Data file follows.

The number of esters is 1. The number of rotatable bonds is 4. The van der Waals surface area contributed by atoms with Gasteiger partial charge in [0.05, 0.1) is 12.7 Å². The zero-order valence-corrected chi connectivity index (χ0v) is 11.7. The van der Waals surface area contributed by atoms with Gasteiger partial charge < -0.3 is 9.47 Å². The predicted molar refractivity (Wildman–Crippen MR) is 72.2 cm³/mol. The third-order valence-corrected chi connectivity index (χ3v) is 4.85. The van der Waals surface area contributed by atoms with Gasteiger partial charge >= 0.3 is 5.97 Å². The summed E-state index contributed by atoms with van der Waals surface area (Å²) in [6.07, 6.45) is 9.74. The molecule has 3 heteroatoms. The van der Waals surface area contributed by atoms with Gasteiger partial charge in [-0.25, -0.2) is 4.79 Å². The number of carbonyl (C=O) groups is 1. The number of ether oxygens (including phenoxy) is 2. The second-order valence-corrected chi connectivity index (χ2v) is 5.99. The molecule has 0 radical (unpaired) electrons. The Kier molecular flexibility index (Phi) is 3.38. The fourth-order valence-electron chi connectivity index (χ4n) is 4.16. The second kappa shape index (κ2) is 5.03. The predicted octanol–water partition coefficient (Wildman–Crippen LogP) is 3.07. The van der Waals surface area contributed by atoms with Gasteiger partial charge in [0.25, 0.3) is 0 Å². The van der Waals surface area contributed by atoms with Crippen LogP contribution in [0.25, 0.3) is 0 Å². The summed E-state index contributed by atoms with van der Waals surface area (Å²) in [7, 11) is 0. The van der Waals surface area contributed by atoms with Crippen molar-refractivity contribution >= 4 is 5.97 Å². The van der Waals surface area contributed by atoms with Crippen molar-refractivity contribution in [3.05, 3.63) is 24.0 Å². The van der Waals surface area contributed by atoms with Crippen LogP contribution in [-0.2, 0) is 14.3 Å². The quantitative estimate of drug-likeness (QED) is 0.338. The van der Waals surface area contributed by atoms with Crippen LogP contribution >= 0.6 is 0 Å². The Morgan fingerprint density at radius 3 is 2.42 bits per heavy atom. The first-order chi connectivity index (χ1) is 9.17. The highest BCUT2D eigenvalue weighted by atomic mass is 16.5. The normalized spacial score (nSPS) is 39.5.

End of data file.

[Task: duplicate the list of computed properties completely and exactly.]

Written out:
The number of esters is 1. The number of rotatable bonds is 4. The van der Waals surface area contributed by atoms with Gasteiger partial charge in [0.05, 0.1) is 12.7 Å². The zero-order valence-corrected chi connectivity index (χ0v) is 11.7. The van der Waals surface area contributed by atoms with Gasteiger partial charge < -0.3 is 9.47 Å². The predicted molar refractivity (Wildman–Crippen MR) is 72.2 cm³/mol. The third-order valence-corrected chi connectivity index (χ3v) is 4.85. The van der Waals surface area contributed by atoms with Gasteiger partial charge >= 0.3 is 5.97 Å². The summed E-state index contributed by atoms with van der Waals surface area (Å²) in [6.07, 6.45) is 9.74. The molecule has 3 heteroatoms. The van der Waals surface area contributed by atoms with Gasteiger partial charge in [-0.25, -0.2) is 4.79 Å². The number of carbonyl (C=O) groups is 1. The number of ether oxygens (including phenoxy) is 2. The second-order valence-corrected chi connectivity index (χ2v) is 5.99. The molecule has 0 radical (unpaired) electrons. The Kier molecular flexibility index (Phi) is 3.38. The fourth-order valence-electron chi connectivity index (χ4n) is 4.16. The second kappa shape index (κ2) is 5.03. The predicted octanol–water partition coefficient (Wildman–Crippen LogP) is 3.07. The van der Waals surface area contributed by atoms with Gasteiger partial charge in [0.25, 0.3) is 0 Å². The van der Waals surface area contributed by atoms with Crippen LogP contribution in [0.25, 0.3) is 0 Å². The summed E-state index contributed by atoms with van der Waals surface area (Å²) in [7, 11) is 0. The van der Waals surface area contributed by atoms with Crippen molar-refractivity contribution >= 4 is 5.97 Å². The van der Waals surface area contributed by atoms with Crippen molar-refractivity contribution in [3.05, 3.63) is 24.0 Å². The van der Waals surface area contributed by atoms with Crippen LogP contribution in [-0.2, 0) is 14.3 Å². The quantitative estimate of drug-likeness (QED) is 0.338. The van der Waals surface area contributed by atoms with Crippen LogP contribution >= 0.6 is 0 Å². The Morgan fingerprint density at radius 3 is 2.42 bits per heavy atom. The first-order chi connectivity index (χ1) is 9.17. The highest BCUT2D eigenvalue weighted by atomic mass is 16.5. The normalized spacial score (nSPS) is 39.5.